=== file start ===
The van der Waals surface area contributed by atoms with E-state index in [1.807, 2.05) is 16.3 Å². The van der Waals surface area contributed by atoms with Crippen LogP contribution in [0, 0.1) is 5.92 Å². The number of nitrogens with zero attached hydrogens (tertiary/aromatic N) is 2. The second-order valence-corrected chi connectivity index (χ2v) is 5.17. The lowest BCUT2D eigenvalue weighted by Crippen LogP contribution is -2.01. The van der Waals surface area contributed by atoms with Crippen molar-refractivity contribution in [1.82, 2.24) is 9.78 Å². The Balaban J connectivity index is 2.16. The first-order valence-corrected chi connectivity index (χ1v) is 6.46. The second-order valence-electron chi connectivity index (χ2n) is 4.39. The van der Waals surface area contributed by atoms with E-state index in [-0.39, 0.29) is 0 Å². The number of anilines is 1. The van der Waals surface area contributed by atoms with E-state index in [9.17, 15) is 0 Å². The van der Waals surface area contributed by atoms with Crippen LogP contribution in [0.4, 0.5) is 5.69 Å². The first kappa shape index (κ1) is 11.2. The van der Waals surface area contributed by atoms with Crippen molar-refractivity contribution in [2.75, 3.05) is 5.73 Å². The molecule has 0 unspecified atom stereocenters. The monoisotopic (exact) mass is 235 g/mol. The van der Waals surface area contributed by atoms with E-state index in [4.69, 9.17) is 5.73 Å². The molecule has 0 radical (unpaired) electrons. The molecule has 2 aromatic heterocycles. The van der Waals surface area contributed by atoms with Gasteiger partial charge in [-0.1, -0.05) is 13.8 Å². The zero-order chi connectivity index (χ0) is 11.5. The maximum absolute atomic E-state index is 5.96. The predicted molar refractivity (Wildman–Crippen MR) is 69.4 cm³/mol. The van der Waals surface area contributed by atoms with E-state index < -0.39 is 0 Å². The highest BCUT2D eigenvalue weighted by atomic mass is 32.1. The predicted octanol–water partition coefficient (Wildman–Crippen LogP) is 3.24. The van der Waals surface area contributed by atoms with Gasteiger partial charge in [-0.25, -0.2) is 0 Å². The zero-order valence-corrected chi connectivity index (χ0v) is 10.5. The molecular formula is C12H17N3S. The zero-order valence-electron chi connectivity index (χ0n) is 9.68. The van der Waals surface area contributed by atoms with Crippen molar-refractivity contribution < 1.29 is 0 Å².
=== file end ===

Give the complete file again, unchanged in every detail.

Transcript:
The van der Waals surface area contributed by atoms with E-state index in [1.807, 2.05) is 16.3 Å². The van der Waals surface area contributed by atoms with Crippen LogP contribution in [0, 0.1) is 5.92 Å². The number of nitrogens with zero attached hydrogens (tertiary/aromatic N) is 2. The second-order valence-corrected chi connectivity index (χ2v) is 5.17. The lowest BCUT2D eigenvalue weighted by Crippen LogP contribution is -2.01. The van der Waals surface area contributed by atoms with Crippen molar-refractivity contribution in [1.82, 2.24) is 9.78 Å². The Balaban J connectivity index is 2.16. The first-order valence-corrected chi connectivity index (χ1v) is 6.46. The second-order valence-electron chi connectivity index (χ2n) is 4.39. The van der Waals surface area contributed by atoms with E-state index in [-0.39, 0.29) is 0 Å². The number of anilines is 1. The van der Waals surface area contributed by atoms with E-state index in [9.17, 15) is 0 Å². The van der Waals surface area contributed by atoms with Crippen LogP contribution in [0.4, 0.5) is 5.69 Å². The first kappa shape index (κ1) is 11.2. The van der Waals surface area contributed by atoms with Crippen molar-refractivity contribution in [2.75, 3.05) is 5.73 Å². The molecule has 0 unspecified atom stereocenters. The monoisotopic (exact) mass is 235 g/mol. The van der Waals surface area contributed by atoms with E-state index in [4.69, 9.17) is 5.73 Å². The molecule has 0 radical (unpaired) electrons. The molecule has 2 aromatic heterocycles. The van der Waals surface area contributed by atoms with Gasteiger partial charge in [-0.1, -0.05) is 13.8 Å². The zero-order chi connectivity index (χ0) is 11.5. The maximum absolute atomic E-state index is 5.96. The predicted molar refractivity (Wildman–Crippen MR) is 69.4 cm³/mol. The van der Waals surface area contributed by atoms with E-state index < -0.39 is 0 Å². The highest BCUT2D eigenvalue weighted by atomic mass is 32.1. The predicted octanol–water partition coefficient (Wildman–Crippen LogP) is 3.24. The van der Waals surface area contributed by atoms with Gasteiger partial charge in [-0.25, -0.2) is 0 Å². The zero-order valence-corrected chi connectivity index (χ0v) is 10.5. The molecular formula is C12H17N3S. The zero-order valence-electron chi connectivity index (χ0n) is 9.68. The van der Waals surface area contributed by atoms with Crippen molar-refractivity contribution < 1.29 is 0 Å².